By Sunil Garodia
The Supreme Court has done well to bring the office of the Chief Justice of India under the RTI Act. It was the Delhi High Court which had first ruled that the CJI's office should come under the said act. The five-judge apex court bench has now confirmed the same, but with certain qualifications. It has asked Information Commissioners under the RTI Act to bear in mind that the independence of the judiciary and the right to privacy is not compromised before accepting applications.
The ordinary citizen will be able to seek information on appointments and transfers of judges to high courts and the Supreme Court but he or she will not be allowed to know the reasons behind the decisions. This is mainly because the collegium decisions are based on inputs about the judges from the Intelligence Bureau (IB) and the IB is not under the RTI Act. Hence, any information a citizen seeks about why the decision to transfer a judge was taken would in all probability be met with the standard reply that it was based on IB inputs and hence cannot be disclosed.
But the very fact that the court has decided to be transparent is a reason to celebrate. For, citing independence of the judiciary, many administrative decisions of the office of the CJI are shrouded in secrecy. In a highly controversial and much-publicized move, five judges of the Supreme Court, including the current CJI, Justice Ranjan Gogoi, had gone public with their grouse against the then CJI Justice Dipak Misra, alleging that he was being partial in allotting high profile cases to junior judges. Yet after he became the CJI, Justice Ranjan Gogoi discontinued the practice of publishing the decisions of the collegium, along with the reasons, on the Supreme Court website, something that Justice Misra had started. That was a blow to transparency. The reluctance of the judiciary to disclose its decisions can be seen from this reversal.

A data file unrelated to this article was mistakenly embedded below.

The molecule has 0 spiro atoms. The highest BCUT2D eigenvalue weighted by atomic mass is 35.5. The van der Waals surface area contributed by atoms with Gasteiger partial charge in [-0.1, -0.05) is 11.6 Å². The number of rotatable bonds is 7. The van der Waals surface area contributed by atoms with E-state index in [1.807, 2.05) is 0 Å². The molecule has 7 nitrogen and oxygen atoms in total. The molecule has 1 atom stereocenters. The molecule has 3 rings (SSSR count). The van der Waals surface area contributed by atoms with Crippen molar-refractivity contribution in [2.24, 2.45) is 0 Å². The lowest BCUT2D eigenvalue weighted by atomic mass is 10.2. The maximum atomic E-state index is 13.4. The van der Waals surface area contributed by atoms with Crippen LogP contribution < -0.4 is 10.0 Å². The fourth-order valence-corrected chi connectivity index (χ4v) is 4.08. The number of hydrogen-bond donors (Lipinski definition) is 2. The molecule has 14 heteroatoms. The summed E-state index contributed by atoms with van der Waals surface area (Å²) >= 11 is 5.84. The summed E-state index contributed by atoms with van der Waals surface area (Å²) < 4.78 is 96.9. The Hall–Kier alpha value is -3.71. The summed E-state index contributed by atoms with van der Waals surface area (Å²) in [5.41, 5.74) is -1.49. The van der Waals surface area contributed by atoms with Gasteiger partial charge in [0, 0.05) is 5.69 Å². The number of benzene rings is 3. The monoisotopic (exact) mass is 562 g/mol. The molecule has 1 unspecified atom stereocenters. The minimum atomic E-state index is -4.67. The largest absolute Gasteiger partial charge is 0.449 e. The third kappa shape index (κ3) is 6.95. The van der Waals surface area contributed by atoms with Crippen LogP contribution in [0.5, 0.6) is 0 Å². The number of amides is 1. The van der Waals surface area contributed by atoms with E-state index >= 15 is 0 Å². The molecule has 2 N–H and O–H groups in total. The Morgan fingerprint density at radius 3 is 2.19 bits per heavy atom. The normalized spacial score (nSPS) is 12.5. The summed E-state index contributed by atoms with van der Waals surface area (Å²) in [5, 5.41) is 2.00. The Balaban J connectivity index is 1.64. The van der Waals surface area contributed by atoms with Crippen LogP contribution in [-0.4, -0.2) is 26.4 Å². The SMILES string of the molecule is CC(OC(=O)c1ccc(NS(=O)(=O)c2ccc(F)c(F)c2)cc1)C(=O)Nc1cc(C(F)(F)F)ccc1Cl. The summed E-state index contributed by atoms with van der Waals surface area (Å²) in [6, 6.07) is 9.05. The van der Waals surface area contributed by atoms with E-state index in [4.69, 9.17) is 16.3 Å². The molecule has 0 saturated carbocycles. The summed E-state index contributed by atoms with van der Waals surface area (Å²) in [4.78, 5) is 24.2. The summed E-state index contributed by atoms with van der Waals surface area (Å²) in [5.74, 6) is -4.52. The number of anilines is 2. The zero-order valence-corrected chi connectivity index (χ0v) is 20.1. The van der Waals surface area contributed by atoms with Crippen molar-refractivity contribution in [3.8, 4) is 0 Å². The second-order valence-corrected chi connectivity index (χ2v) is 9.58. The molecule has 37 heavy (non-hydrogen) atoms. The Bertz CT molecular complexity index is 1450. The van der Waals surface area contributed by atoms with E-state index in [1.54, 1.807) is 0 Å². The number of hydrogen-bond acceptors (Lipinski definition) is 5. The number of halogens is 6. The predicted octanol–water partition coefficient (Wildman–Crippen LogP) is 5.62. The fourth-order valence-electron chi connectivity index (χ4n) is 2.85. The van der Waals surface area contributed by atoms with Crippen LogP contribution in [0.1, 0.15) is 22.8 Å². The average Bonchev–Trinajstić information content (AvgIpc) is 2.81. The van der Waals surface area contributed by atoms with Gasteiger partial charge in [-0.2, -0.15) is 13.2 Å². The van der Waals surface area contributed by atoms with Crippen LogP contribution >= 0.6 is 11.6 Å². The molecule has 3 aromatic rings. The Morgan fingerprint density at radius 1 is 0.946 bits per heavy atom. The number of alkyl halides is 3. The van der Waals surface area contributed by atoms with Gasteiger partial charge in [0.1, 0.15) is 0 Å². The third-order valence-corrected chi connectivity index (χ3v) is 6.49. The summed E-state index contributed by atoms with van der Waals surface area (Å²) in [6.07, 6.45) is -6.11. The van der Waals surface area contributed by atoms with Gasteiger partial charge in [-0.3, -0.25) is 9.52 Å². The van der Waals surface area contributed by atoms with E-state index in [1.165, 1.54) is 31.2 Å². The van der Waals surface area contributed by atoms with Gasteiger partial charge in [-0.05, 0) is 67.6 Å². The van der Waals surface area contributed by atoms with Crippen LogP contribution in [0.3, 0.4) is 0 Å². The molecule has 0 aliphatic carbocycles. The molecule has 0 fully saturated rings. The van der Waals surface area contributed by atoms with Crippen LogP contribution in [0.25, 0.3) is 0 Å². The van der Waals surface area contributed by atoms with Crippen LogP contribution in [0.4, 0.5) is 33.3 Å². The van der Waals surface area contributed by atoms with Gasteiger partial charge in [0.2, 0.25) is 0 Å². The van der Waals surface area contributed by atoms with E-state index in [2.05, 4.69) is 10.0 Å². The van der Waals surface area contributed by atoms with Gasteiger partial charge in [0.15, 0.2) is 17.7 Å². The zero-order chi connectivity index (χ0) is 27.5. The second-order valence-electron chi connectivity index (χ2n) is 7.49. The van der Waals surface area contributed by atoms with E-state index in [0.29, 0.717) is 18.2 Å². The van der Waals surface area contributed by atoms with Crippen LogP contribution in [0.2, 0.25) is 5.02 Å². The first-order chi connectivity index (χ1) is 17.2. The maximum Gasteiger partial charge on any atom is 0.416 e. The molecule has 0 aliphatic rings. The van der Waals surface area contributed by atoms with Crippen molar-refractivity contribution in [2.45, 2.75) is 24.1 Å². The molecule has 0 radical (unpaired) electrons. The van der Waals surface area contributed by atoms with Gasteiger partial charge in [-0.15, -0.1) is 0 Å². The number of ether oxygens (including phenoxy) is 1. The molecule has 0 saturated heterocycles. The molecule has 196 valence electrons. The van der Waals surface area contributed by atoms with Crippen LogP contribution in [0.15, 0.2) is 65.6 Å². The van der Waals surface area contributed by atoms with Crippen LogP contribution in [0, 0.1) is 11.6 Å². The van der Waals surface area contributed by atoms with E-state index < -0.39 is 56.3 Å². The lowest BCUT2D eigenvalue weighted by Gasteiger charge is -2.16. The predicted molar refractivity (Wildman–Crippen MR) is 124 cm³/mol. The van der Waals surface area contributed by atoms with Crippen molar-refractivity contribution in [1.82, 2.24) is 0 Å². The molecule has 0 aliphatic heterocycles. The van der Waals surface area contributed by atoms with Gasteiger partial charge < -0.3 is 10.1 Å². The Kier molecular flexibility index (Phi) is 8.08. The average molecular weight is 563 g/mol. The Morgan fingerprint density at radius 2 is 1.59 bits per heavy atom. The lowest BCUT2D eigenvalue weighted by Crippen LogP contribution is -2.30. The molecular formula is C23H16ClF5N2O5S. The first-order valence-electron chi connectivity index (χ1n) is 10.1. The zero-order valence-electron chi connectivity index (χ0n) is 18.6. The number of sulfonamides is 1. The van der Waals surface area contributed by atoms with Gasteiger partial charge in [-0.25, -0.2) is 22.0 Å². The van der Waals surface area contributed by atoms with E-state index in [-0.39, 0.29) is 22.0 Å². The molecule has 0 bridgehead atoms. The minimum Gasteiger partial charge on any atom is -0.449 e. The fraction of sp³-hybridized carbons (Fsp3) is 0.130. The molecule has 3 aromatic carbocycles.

Although it will be wrong to expect the moon from the verdict, it is a step in the right direction. There must be more transparency in the administrative decisions of the apex court. The case was remarkable for the fact that the administrative side of the judiciary was a litigant before the judicial side and the latter decided against itself. It is certain that greater judicial accountability will ensue after this verdict as the insulation the apex court had used citing independence of the judiciary will now come to an end, to a large extent.